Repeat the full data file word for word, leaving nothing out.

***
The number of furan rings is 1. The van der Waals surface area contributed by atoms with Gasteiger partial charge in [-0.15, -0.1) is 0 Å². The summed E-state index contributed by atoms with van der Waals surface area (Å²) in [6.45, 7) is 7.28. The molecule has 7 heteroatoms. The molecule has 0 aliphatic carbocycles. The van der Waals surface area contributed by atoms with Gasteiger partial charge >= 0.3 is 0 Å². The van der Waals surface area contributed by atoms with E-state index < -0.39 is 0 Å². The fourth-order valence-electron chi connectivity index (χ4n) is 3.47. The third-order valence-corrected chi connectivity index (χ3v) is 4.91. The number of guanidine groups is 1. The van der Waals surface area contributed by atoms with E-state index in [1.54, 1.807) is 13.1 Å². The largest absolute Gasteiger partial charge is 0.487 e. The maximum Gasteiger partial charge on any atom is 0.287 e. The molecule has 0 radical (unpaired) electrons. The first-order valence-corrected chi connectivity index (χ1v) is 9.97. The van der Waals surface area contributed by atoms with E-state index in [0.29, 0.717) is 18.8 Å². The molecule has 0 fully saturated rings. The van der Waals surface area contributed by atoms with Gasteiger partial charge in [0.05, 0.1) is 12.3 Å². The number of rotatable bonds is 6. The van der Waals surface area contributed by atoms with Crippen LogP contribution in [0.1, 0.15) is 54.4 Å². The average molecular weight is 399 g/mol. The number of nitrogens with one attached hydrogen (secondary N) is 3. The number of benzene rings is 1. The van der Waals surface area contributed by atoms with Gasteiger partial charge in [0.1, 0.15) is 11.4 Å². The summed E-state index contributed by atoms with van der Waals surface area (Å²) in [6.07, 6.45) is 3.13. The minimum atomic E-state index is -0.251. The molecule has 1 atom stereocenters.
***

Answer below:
The number of furan rings is 1. The van der Waals surface area contributed by atoms with Gasteiger partial charge in [-0.15, -0.1) is 0 Å². The summed E-state index contributed by atoms with van der Waals surface area (Å²) in [6.45, 7) is 7.28. The molecule has 7 heteroatoms. The molecule has 0 aliphatic carbocycles. The van der Waals surface area contributed by atoms with Gasteiger partial charge >= 0.3 is 0 Å². The van der Waals surface area contributed by atoms with E-state index < -0.39 is 0 Å². The fourth-order valence-electron chi connectivity index (χ4n) is 3.47. The third-order valence-corrected chi connectivity index (χ3v) is 4.91. The number of guanidine groups is 1. The van der Waals surface area contributed by atoms with E-state index in [1.54, 1.807) is 13.1 Å². The largest absolute Gasteiger partial charge is 0.487 e. The maximum Gasteiger partial charge on any atom is 0.287 e. The molecule has 0 radical (unpaired) electrons. The first-order valence-corrected chi connectivity index (χ1v) is 9.97. The van der Waals surface area contributed by atoms with E-state index in [0.29, 0.717) is 18.8 Å². The molecule has 0 fully saturated rings. The van der Waals surface area contributed by atoms with Gasteiger partial charge in [0.05, 0.1) is 12.3 Å². The number of rotatable bonds is 6. The van der Waals surface area contributed by atoms with Crippen LogP contribution in [0.1, 0.15) is 54.4 Å². The average molecular weight is 399 g/mol. The number of nitrogens with one attached hydrogen (secondary N) is 3. The number of benzene rings is 1. The van der Waals surface area contributed by atoms with Gasteiger partial charge in [0.1, 0.15) is 11.4 Å². The summed E-state index contributed by atoms with van der Waals surface area (Å²) in [6.07, 6.45) is 3.13. The minimum atomic E-state index is -0.251. The molecule has 1 atom stereocenters.